Sep 25, 2017
AT to AD to AT

This article first appeared in the October 2017 issue of Training & Conditioning.

Many athletic trainers like to take on new challenges. John Chandler, MA, LAT, ATC, is one of them, and in 2001, he made the leap from Head Athletic Trainer at Coe College to Athletic Director. He went on to lead the NCAA Division III program to more than 40 championships in the Iowa Intercollegiate Athletic Conference and oversaw several significant facility renovations and construction projects.

This spring, however, Chandler jumped back. He resigned as athletic director and is once again on the athletic training staff at Coe, overseeing men’s and women’s soccer, swimming and diving, tennis, and track and field. Along with these duties, he also teaches clinical classes for the school’s athletic training students.

What first inspired Chandler to make the move to administration? During his stint as head athletic trainer, he held the dual position of assistant athletic director. When the previous athletic director left, Chandler took over to try something new. He learned that some aspects of the role were very different than his athletic training responsibilities.

“It was extremely important to me to provide coaches and staff with the resources to give our athletes a great experience,” he says. “But as an athletic director, I also had to deal with fundraising, facilities, budget, recruiting, and meetings that take a lot of time. You want to make everyone happy, but you learn you can’t always do that. So you just try to make decisions that are best for the department.”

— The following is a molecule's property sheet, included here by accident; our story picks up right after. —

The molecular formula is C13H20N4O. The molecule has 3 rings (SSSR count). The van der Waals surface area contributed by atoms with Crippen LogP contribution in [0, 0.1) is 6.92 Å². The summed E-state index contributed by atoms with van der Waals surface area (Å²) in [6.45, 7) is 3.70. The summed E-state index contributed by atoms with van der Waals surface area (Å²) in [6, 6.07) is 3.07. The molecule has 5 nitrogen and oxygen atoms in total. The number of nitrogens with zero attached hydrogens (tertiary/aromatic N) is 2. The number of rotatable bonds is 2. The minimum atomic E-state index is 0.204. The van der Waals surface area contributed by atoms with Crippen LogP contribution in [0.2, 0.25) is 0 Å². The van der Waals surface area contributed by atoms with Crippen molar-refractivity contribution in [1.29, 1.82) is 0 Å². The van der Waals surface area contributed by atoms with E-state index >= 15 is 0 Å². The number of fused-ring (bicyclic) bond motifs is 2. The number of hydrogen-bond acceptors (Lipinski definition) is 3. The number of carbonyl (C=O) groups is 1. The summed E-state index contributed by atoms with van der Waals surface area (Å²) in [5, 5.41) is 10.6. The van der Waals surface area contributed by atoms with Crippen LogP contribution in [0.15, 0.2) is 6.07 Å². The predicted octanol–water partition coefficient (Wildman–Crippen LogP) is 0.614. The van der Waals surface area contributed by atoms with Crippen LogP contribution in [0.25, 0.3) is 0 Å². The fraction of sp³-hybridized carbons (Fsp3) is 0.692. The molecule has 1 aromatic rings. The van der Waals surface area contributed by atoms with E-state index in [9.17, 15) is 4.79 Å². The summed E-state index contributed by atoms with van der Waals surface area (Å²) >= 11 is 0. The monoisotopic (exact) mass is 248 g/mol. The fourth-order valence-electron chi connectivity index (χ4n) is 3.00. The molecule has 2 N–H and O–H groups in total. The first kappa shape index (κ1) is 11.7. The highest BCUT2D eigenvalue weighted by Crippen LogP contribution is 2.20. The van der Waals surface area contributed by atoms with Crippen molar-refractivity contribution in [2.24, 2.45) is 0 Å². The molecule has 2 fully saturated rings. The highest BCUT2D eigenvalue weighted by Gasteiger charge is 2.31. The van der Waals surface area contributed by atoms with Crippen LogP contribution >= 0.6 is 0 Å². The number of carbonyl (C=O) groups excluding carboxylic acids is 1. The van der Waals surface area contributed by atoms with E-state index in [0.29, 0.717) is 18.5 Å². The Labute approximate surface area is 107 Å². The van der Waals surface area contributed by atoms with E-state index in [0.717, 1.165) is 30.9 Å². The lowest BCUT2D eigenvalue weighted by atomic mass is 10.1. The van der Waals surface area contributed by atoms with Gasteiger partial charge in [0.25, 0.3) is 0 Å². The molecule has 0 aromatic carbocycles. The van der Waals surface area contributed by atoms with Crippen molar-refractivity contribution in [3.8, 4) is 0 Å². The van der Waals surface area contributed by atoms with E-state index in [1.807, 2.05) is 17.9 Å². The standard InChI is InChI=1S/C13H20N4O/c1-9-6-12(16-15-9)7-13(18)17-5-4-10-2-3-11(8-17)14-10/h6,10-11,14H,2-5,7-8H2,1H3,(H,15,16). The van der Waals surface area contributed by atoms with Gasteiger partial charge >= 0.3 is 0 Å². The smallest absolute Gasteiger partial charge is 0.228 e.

Now that he has transitioned back to athletic training, Chandler’s passion for working with student-athletes is his sole focus once more. “Oftentimes as an athletic administrator, you don’t have day-to-day interaction with student-athletes and coaches,” he says. “I wanted to get back to teaching and working more closely with them.

“I get to travel with the teams again, as well,” Chandler continues. “You can learn a lot about the student-athletes this way, and I am there to care for them when they are away from home. That was one of the things I missed the most during my time as athletic director-being somebody they could turn to when they need something.”

By staying at Coe, Chandler has been able to hit the ground running. “Any time there is a new coach or member of the support staff, it takes some time to build rapport and trust with athletes,” he says. “But as athletic director, I saw them at practices, contests, and SAAC [Student-Athlete Advisory Council] meetings. So other than the first-year students, most of our athletes already know who I am.”

However, the athletes do need to understand he’s now filling a different role. “I discuss my background in athletic training with the teams I work with,” Chandler explains. “I share my goals and plans for providing a safe environment for them and getting them back onto the court and field quickly after injury.”

Chandler will be working in a different capacity with coaches, too, many of whom he hired. With them, he has taken a similar approach, communicating his role and responsibilities as well as theirs.

“We had discussions about how I’m going to interact with them and the requirement of reporting injuries,” Chandler says. “They know that the athletic trainer and team physician have the final say on whether an athlete will participate.”

While Chandler enjoyed his tenure as athletic director, he knew a return to athletic training was always a possibility, so he maintained his certification. In addition, he kept his finger on the pulse of the profession by covering events when athletic trainers were not available and reading industry publications.

Now, he’s eager to show what he’s absorbed over the years. “Athletic trainers are doing the same things we did 16 years ago, but we are doing them better now because we have more resources,” Chandler says. “For example, rehabilitation time for an ACL tear has decreased since I last worked with the injury. We are much more aggressive with injuries, while still making sure the athlete is safely returned to play.

“When I was previously an athletic trainer, my goal was to learn something new every day, and that is still true,” he adds. “There is always something you can do differently or learn to do better.”

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